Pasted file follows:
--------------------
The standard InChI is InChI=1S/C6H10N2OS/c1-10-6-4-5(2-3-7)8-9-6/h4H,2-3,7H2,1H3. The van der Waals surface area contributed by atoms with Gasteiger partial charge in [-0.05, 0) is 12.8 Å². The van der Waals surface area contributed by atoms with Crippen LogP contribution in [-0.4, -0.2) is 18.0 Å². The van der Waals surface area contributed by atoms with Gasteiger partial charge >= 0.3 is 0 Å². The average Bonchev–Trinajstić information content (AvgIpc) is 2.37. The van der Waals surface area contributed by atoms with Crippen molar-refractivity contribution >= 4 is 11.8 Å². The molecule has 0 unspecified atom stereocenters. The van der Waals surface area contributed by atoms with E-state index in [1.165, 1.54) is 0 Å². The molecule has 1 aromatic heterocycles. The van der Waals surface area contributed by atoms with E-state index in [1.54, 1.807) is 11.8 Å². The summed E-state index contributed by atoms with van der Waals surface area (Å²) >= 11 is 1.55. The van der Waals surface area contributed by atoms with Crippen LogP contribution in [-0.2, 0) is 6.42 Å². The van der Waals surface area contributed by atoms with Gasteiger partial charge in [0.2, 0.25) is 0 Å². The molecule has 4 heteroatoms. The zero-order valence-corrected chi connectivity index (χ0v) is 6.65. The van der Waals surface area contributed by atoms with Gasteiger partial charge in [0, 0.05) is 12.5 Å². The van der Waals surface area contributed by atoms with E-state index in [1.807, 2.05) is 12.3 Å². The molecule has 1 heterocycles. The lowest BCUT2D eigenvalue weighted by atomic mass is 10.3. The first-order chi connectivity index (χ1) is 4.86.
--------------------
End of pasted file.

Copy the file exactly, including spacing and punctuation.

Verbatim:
The standard InChI is InChI=1S/C6H10N2OS/c1-10-6-4-5(2-3-7)8-9-6/h4H,2-3,7H2,1H3. The van der Waals surface area contributed by atoms with Gasteiger partial charge in [-0.05, 0) is 12.8 Å². The van der Waals surface area contributed by atoms with Crippen LogP contribution in [-0.4, -0.2) is 18.0 Å². The van der Waals surface area contributed by atoms with Gasteiger partial charge >= 0.3 is 0 Å². The average Bonchev–Trinajstić information content (AvgIpc) is 2.37. The van der Waals surface area contributed by atoms with Crippen molar-refractivity contribution >= 4 is 11.8 Å². The molecule has 0 unspecified atom stereocenters. The van der Waals surface area contributed by atoms with E-state index in [1.165, 1.54) is 0 Å². The molecule has 1 aromatic heterocycles. The van der Waals surface area contributed by atoms with E-state index in [1.54, 1.807) is 11.8 Å². The summed E-state index contributed by atoms with van der Waals surface area (Å²) >= 11 is 1.55. The van der Waals surface area contributed by atoms with Crippen LogP contribution in [-0.2, 0) is 6.42 Å². The van der Waals surface area contributed by atoms with Gasteiger partial charge in [0.2, 0.25) is 0 Å². The molecule has 4 heteroatoms. The zero-order valence-corrected chi connectivity index (χ0v) is 6.65. The van der Waals surface area contributed by atoms with Gasteiger partial charge in [0, 0.05) is 12.5 Å². The van der Waals surface area contributed by atoms with E-state index in [1.807, 2.05) is 12.3 Å². The molecule has 1 heterocycles. The lowest BCUT2D eigenvalue weighted by atomic mass is 10.3. The first-order chi connectivity index (χ1) is 4.86.